If you ask any truck driver what one of their worst nightmares is - chances are a dropped trailer is on their list. We've all seen it and we definitely don't want our drivers to be in that position. It can happen to even the most seasoned of drivers on an off day. This is one of the reasons a pre-trip inspection should be done before EVERY trip and why we put together some quick guidelines to keep you safe out there on the open road.
Take Your Time
Not only can a dropped load be a very dangerous situation, but the recovery cost can exceed $1000.00 per incident, depending on whether the container is loaded or not, and if the landing gear is in good working order. On top of that, there is also the possible cost of cargo damage AND downtime. A pre-trip inspection of the fifth wheel coupling to ensure your trailer is properly secured can save lives and money.
Routine maintenance of the coupling mechanism is key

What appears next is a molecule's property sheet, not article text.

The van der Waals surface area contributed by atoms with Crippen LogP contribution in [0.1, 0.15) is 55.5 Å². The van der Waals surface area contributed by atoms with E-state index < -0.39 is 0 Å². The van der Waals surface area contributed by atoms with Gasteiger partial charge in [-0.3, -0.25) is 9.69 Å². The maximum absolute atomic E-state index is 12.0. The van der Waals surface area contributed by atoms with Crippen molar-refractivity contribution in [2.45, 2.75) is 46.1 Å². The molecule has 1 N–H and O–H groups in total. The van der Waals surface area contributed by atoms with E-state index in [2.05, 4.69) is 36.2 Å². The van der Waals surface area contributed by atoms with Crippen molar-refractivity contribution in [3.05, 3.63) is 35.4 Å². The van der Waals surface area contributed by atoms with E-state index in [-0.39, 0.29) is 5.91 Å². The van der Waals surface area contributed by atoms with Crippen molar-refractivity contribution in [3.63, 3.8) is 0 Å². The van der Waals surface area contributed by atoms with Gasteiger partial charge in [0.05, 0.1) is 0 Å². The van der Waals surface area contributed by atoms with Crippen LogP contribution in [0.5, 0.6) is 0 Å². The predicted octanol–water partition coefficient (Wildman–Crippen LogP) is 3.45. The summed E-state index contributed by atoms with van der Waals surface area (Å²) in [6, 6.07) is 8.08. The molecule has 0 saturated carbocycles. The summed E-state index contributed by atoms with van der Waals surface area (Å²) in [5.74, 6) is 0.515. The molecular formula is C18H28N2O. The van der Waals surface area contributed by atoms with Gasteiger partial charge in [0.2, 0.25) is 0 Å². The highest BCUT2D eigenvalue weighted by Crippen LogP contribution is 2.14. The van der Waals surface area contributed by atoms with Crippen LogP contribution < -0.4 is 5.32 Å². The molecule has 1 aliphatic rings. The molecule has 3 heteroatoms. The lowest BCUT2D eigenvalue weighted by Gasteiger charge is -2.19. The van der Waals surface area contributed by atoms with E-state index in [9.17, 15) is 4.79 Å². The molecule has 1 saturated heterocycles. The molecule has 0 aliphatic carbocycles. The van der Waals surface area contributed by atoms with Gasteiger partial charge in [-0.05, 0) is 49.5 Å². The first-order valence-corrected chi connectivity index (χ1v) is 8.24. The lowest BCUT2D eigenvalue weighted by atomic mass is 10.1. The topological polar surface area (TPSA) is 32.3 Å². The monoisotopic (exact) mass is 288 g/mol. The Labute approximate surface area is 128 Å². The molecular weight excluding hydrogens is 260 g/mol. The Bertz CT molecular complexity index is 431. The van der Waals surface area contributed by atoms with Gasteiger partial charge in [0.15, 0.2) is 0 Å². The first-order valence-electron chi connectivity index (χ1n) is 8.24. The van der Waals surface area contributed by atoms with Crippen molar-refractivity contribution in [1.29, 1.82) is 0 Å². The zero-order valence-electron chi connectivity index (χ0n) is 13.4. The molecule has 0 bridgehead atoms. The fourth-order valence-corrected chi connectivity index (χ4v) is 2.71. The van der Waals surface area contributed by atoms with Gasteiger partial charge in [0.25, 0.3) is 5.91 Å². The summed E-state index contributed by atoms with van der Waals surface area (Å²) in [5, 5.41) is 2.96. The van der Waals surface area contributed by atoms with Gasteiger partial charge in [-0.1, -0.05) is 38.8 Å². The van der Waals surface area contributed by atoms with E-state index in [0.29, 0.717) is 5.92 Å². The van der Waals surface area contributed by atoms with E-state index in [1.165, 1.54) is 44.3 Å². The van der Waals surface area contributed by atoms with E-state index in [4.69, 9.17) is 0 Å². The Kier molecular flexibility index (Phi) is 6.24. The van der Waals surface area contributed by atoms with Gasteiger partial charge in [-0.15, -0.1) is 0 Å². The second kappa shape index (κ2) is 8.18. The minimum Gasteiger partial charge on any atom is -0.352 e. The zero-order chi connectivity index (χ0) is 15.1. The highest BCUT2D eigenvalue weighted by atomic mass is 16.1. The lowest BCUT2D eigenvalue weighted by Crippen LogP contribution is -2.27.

According to truck manufacturers, locking mechanisms should be lubricated every 30,000 miles and cleaned every six months or 60,000 miles. Be sure to grease all contact surfaces using a water-resistant lithium grease.
Is there any debris or grease build-up in the locking mechanism? It's best to clean it out before winter is here. Grease build-up can freeze and removing the build-up will make it easier to inspect for possible damage or cracks.
Pay careful attention to the yoke tips, cam profile, yoke shaft, secondary lock, release handle, kingpin locking jaws.
Inspect the bracket liners and replace anything worn or damaged. These should be replaced every 300,000 miles for standard operation and every 180,000 miles for heavy usage.
Stop, wait a minute . . . go through this securement checklist
✔️ When backing under the trailer, verify your alignment, the position of the fifth wheel, and clearance.
✔️ To prevent damage, make sure your fifth wheel is aligned with the kingpin and is not elevated.
✔️ Verify the clearance for the fifth wheel to back under the trailer.
✔️ Perform a tug-test once the fifth wheel locks around the kingpin. This will verify the trailer is connected.
✔️ Visually inspect the fifth wheel when you hook up the airlines and electrical cord to make sure the wheel release arm is in and inspect the jaws of the fifth wheel to confirm that there is no space between the upper and lower fifth wheel.
✔️ Never back into a stationary object to assist in the sliding of any adjustable fifth wheel. This can only result in damage to the fifth wheel locking components.